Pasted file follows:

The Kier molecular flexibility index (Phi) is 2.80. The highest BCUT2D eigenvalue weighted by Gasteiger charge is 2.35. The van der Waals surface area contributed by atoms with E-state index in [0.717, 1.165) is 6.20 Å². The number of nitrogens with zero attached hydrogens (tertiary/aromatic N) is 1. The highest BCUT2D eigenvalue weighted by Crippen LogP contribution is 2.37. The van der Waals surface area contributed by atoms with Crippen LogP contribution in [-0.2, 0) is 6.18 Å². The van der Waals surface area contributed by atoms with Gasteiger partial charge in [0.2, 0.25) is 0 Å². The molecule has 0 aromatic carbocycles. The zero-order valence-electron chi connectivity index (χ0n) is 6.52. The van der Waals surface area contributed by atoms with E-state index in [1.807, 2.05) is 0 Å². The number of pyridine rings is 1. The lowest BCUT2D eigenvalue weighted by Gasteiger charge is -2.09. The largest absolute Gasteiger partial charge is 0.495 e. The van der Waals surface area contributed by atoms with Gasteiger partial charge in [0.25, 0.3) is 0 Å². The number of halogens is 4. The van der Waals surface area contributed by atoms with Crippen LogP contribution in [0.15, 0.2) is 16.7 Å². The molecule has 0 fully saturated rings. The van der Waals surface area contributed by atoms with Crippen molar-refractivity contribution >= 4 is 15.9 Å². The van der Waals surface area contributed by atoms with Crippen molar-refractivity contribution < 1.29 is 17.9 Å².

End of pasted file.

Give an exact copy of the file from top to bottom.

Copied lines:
The Kier molecular flexibility index (Phi) is 2.80. The highest BCUT2D eigenvalue weighted by Gasteiger charge is 2.35. The van der Waals surface area contributed by atoms with E-state index in [0.717, 1.165) is 6.20 Å². The number of nitrogens with zero attached hydrogens (tertiary/aromatic N) is 1. The highest BCUT2D eigenvalue weighted by Crippen LogP contribution is 2.37. The van der Waals surface area contributed by atoms with Crippen LogP contribution in [-0.2, 0) is 6.18 Å². The van der Waals surface area contributed by atoms with Gasteiger partial charge in [0.2, 0.25) is 0 Å². The molecule has 0 aromatic carbocycles. The zero-order valence-electron chi connectivity index (χ0n) is 6.52. The van der Waals surface area contributed by atoms with E-state index in [1.807, 2.05) is 0 Å². The number of pyridine rings is 1. The lowest BCUT2D eigenvalue weighted by Gasteiger charge is -2.09. The largest absolute Gasteiger partial charge is 0.495 e. The van der Waals surface area contributed by atoms with Gasteiger partial charge in [0.25, 0.3) is 0 Å². The number of halogens is 4. The van der Waals surface area contributed by atoms with Crippen LogP contribution in [0.15, 0.2) is 16.7 Å². The molecule has 0 fully saturated rings. The van der Waals surface area contributed by atoms with Crippen molar-refractivity contribution >= 4 is 15.9 Å². The van der Waals surface area contributed by atoms with Crippen molar-refractivity contribution < 1.29 is 17.9 Å².